The founder of Epic Games, Tim Sweeney, has drastically changed his opinion on Microsoft it would seem. As the company responsible for the Xbox brand, there have been a few errors worth criticizing Microsoft over in recent years. Most recently, the price point and design of the Xbox One S All-Digital is a little strange, but there have been a lot of consumer-friendly moves by the company in recent years as well. Most prominently, the Xbox Games Pass has proven to be a service well worth the money for gamers - Game Pass most recently had Minecraft added to it.
Further moves by Microsoft include its upcoming game streaming service, xCloud, which will be debuting later this year. This platform may even lead to Xbox games streaming on Nintendo Switch and other platforms once believed to be rival tech, as Microsoft builds Xbox into a brand that transcends hardware. It's an exciting time to be sure, and some major improvements have been made to accommodate a wider audience. In fact, things have changed so much that one of the company's biggest detractors is now singing a different tune.
Back in 2016, Epic Games' Tim Sweeney was incredibly down on Microsoft for a multitude of reasons. He disliked the company's Universal Windows Platform (UWP) ecosystem, and even believed that Microsoft may have tried to slowly make Valve's Steam storefront function more poorly in order to better suit its own Windows Store. When Sweeney was asked by GamesBeat about his take on Microsoft now, however, he had nothing but lengthy praise for Xbox's parent company.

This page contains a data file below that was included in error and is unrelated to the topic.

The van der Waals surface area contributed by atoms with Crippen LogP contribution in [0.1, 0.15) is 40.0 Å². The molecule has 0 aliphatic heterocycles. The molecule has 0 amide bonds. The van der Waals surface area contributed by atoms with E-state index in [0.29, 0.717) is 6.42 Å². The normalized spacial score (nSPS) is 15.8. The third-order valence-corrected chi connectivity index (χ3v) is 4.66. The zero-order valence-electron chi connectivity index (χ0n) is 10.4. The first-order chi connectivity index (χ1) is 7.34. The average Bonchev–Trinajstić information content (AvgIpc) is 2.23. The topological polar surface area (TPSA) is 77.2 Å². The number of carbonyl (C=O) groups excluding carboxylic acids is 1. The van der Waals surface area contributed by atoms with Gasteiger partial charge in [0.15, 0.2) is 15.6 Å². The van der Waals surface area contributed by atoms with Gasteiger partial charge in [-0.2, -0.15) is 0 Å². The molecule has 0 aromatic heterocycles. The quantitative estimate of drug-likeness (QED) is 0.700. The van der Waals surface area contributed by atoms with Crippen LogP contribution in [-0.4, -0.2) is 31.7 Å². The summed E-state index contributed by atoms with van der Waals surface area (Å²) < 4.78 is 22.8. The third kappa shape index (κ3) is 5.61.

"Epic is thrilled with everything Microsoft is doing and we feel that we couldn’t be happier with the directions they’ve taken on all their platforms. There’s HoloLens, now an open platform. There’s Windows, a completely open platform. And Microsoft is launching new Microsoft services of all sorts through the Windows Store. And then there’s also Microsoft Game Pass. And those are existing side by side with everybody else’s services. And it’s a really healthy ecosystem, which everybody participates in.
"And then there is Xbox. Consoles are a unique thing. They are television-attached gaming devices, as opposed to like general computing platforms. You’re not doing spreadsheets there. And so it was a different experience and also generally consoles over their history are subsidized hardware and so the hardware recoup some money from software sales. Epic is completely satisfied that their economic models are fair.
"If a bunch of developers get together and decided to make a console, we would probably do something similar. Funding hardware through software is a completely sensible plan. Epic loves Microsoft. Epic hearts Microsoft."
Given that some of Sweeney's biggest complaints were levied against Microsoft's unapparent coup to negatively impact Steam, it's clear why he may have changed his opinion now. Since Epic Games has launched the appropriately titled Epic Games Store off the back of the runaway success of Fortnite, Steam is now major competition for Sweeney and company.
Additionally, and much like Microsoft has begun acquiring studios to build its first-party offerings, Epic Games has been nabbing PC exclusives for its storefront. The biggest title coming exclusively to the Epic Games Store is Borderlands 3, which has caused quite a mixed reaction from gamers. Despite Borderlands 2 review bombs on Steam by this vocal minority (something which seems counterproductive to their apparent goals), it's clear that Epic Games is only just getting started.